Shaolin
M Y V T K F
"Receive what comes, stay with what goes, upon loss of contact attack the line" – The Kuen Kuit


Top
 Profile  
 
 Post subject:
PostPosted: Tue Apr 22, 2008 2:43 am 
Offline

Joined: Thu Sep 23, 1999 6:01 am
Posts: 1509
Location: on the path.
"Of course the question here is why would this be problematic in freestyle vs scenario?? "

The answer is in the "disconnect" you referred to earlier, Jim and certainly it is an important question.

I think the answer is multi-layered, but I suspect that the competitive mindset is at the root of the problem of learning to apply conditioned, essentially "un-instinctive" techniques.

Scenario is consentual learning, but "sparring" connotes competition.
So, when engaged in sparring, the student is thinking "who will win?", rather than "I'm pretending to be the BG so my partner can learn to deal."


I'm not condemning sparring, but I think it quickly morphs from consentual-learning mode to "competitive-mode", and then the "freestyle flailing" ensues.
When this happens, its value as a learning tool goes out the window.

----------------------------------------------------------------------

Lately I've been preoccupied with evaluating the function of competition in society overall, including business, manners and road rage for example.
It certainly has its constructive place, but it can lead to all kinds of counter-productive effects as well.

The above may be just my current biased thinking, but I believe in it enough to offer it for consideration.

~N~

_________________
The music spoke to me. I felt compelled to answer.


Top
 Profile  
 
 Post subject:
PostPosted: Tue Apr 22, 2008 2:58 am 
Offline

Joined: Thu Sep 23, 1999 6:01 am
Posts: 1509
Location: on the path.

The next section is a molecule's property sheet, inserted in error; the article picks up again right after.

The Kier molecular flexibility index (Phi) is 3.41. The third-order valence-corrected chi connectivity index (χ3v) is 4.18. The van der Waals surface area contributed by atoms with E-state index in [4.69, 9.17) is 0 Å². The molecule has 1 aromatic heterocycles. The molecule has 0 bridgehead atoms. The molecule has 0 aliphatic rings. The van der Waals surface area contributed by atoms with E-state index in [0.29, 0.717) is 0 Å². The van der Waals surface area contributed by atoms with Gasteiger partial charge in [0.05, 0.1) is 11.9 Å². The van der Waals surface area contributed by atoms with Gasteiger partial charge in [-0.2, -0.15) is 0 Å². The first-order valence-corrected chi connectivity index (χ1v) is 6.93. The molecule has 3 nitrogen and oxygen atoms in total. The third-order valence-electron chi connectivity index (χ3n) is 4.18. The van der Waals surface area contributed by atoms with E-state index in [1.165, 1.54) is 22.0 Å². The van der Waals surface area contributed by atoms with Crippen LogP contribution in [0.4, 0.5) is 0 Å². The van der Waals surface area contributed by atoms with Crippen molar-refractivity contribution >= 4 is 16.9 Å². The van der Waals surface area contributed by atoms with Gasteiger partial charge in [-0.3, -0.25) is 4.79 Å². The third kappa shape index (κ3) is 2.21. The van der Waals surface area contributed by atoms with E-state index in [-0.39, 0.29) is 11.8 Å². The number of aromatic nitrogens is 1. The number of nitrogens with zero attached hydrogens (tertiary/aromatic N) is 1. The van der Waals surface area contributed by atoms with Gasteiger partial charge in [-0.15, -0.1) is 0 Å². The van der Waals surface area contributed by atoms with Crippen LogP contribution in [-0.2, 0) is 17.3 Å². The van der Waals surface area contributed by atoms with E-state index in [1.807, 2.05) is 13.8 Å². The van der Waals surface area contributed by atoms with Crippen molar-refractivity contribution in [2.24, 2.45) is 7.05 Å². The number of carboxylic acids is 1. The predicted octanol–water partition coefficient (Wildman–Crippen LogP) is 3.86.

And yet more, Jim:

I was very interested in your comments about the flow of attacking -- one technique following the other in a continuous chain.
If the defender follows his/her instincts under such attack, the result will be "duck and cover" from which no counter-attack is easily mounted, if at all.

Years ago I watched a fairly experienced student sent back-pedaling hopelessly under a simple flurry attack of punches by a committed but less-experienced student, proving this point.

The defender was unable to access the technique of breaking and entering the attack because he was busy "instinctively" saving his ass.

In a sparring scenario this would ( and did) once again invoke the "freestyle flail". In real life it would have spelled disaster for the defender.

Having a defense against an attempted "flurry attack" is VERY important, so important it should be codified into a drill, first by one attacker, and then at higher levels, multiple attackers.
Swarmings are getting as common as single assaults these days, and MA's need to be introduced to the military term "Task Saturation" and learn to train through it in our particular context.

Our own " Kanshiwa Bunkai" is a drill of three attackers on one defender, so this concept is not new, but I think it could use a shot in the arm for our modern reality. ( Our class still does it fairly regularly, building intensity.)

The tools are there for us to use, handed down from previous generations.

~N~

_________________
The music spoke to me. I felt compelled to answer.


Top
 Profile  
 
 Post subject:
PostPosted: Tue Apr 22, 2008 5:26 am 
Quote:
In a sparring scenario this would ( and did) once again invoke the "freestyle flail". In real life it would have spelled disaster for the defender.


If one cannot control the flail in a competitive training situation , then I`d suggest they have no chance in a real encounter .

this is simply why its so important to do scenario work , and pressure test competitively


you need all the steps .


Top
  
 
 Post subject:
PostPosted: Tue Apr 22, 2008 5:52 am